Gemini: A zodiacal constellation in the northern hemisphere between Taurus and Cancer on the ecliptic.
With my moon in Gemini I want at least two of everything.
With my sun in Virgo "There was too much for one person to do."
You can also find me at & on Twitter @trippweavepoet

Thursday, January 28, 2010

The mystery of NEA applications

NEA; the renown NEA. Years ago, when I was studying my undergraduate in Creative Writing with Audre Lorde, I interviewed Fay Kicknosway. Audre recommended her to me because our work had some similarities: surrealist qualities. Fay told me she applied to the NEA 16 times before she was awarded. 16 times, and this award is every other year!

More and more I have come to admire resilience.
Not the simple resistance of a pillow, whose foam
returns over and over to the same shape, but the sinuous
tenacity of a tree: finding the light newly blocked on one side,
it turns in another. A blind intelligence, true.
But out of such persistence arose turtles, rivers,
mitochondria, figs -- all this resinous, unretractable earth.
—Jane Hirshfield

So, here I am for my first time applying to the ominous NEA and I am in the dark. What do they want?
What do I want? The easy answer is money to write. But, what are the tricks to applying for a federal grant award?
I've not been successful with any of my grant applications yet. I have to say, yet.

They want publishing information. They want addresses and phone numbers. Some journals have no phone number listed. And with online journals there are hardly even addresses. How serious are they about phone numbers? Will they throw my appl into the recycling container?

So like many send to journals blind, I will send an application blindly to and most likely will receive a rejection at the end of this year. For writers rejections are frequent and common. We send out our work, we try to learn the journals and where our work might fit. We send and we send. We get used to rejections. Eventually we might have more work accepted. If we don't quit. I've taken time outs but have always come back. I've had lots of help.

Help: poetry groups.
Help: poetry friends on the same path to share accomplishments & learn from.
Help: a supportive partner.
Help: strong belief in one's own work.
Help: to celebrate each acceptance.
Help: to not take rejection personally.

How about you?

I collect quotes to help me stay inspired. I've included two today for you to enjoy.

There are people who put their dreams in a little box and say, "Yes, I've got dreams, of course I've got dreams." Then they put the box away and bring it out once in a while to look in it, and yep, they're still there. These are great dreams, but they never even get out of the box. It takes an uncommon amount of guts to put your dreams on the line, to hold them up and say, "How good or how bad am I?" That's where courage comes in. —Erma Bombeck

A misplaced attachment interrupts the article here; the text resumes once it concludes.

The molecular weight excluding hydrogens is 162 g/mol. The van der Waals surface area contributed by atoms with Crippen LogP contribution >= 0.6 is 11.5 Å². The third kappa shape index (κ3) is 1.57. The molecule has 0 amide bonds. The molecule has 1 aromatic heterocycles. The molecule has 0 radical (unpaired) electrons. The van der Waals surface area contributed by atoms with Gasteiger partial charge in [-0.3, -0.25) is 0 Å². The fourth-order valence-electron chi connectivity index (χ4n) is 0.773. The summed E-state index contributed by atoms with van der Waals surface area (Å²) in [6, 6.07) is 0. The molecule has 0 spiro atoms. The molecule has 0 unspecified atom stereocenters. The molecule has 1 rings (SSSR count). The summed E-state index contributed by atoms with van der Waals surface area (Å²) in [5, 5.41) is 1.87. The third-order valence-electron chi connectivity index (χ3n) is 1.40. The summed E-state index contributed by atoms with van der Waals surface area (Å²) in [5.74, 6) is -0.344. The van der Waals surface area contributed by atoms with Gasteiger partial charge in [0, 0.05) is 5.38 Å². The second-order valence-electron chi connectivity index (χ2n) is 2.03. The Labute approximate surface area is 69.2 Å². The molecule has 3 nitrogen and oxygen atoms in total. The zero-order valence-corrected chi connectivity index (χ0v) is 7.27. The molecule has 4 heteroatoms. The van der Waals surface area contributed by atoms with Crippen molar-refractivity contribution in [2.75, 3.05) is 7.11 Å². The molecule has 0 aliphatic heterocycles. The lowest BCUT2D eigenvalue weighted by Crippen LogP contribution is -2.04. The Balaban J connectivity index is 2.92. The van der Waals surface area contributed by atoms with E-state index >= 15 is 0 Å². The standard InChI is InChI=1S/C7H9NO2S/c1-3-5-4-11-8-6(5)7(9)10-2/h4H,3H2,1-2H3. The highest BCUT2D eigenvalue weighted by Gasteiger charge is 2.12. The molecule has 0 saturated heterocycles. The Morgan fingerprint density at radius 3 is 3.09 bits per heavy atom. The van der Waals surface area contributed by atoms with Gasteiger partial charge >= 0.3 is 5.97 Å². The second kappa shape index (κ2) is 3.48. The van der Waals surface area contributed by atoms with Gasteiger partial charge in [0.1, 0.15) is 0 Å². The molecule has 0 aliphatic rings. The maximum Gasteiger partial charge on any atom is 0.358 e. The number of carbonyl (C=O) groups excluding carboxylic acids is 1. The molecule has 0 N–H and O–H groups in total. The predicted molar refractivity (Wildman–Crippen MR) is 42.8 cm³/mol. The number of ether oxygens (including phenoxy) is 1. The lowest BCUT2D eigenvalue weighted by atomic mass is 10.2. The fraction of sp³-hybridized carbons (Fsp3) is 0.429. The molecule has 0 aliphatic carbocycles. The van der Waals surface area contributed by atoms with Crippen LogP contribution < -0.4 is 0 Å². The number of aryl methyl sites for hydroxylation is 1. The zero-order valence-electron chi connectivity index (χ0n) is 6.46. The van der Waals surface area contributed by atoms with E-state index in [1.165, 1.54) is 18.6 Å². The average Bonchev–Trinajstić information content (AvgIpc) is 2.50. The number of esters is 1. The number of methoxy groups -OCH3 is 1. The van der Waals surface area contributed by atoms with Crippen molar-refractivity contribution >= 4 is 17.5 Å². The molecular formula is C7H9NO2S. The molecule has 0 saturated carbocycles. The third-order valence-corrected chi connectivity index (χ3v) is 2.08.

Friday, January 8, 2010

I'm now listed on Poetry Speaks in their Spoken Word section.

Come find me! You can listen to the opening of my poem "This is Not My Beautiful Life" read with guitar backup by Paul Getzel.

It is available for purchase to download!

Wednesday, January 6, 2010

Our inconsistencies

minute-to-minute. Here's a quote my partner found to share this Solstice:

"It is educational for me to be confronted (as I often am by my wife) with assertions I made in the recent past but have just contradicted as erroneous, wrongheaded or wholly insane. This momentarily gives me a healthy sense of my own motion in time, a sense of my approximate rather than absolute being, a reminder that the person I am at any given moment is neither identical to the persons of other moments nor to the larger identity which is supposed to endure through the sum of moments. It is never amiss to be reminded of one's inconsistencies, especially since hypocrisy, the champion vice, is often born of no more than inconsistency and forgetfulness." (page 50)

Robert Grudin, Time and the Art of Living, 1981, Ticknor & Fields, NY

Sunday, January 3, 2010

Reading Francis Bacon

In The Gilded Gutter Life of Francis Bacon," a memoir published after his death by his friend Daniel Farson, Francis says, "Well, I don't think you can be interested in whether people understand your paintings or not. It's only due to your own nervous system that you can paint at all. And you know—this is pehaps an aside, but there was a very interesting thing that Valery said about modern art, and it's very true. He said that modern artists want the grin without the cat, and by that he meant that they want the sensation of life without the boredom of conveyance. One of the things that is very interesting is that in the last five years people—all the movements—have been the thing is, how can I draw one more veil away from life and present what is called the living sensation more nearly on the nervous system and more violently?"

Our nervous system makes our art whether it be painting, music, writing. We are receptive beings who through perturbation and the waves of the universe bring cosmic consciousness through our tiny earthling nervous systems and process what is life.

I am here to perturb , to make a mess, to smash, to shuffle, to observe and let my nervous system do it's work. May it have it's effect on the world, on you.

Thank you for finding my blog.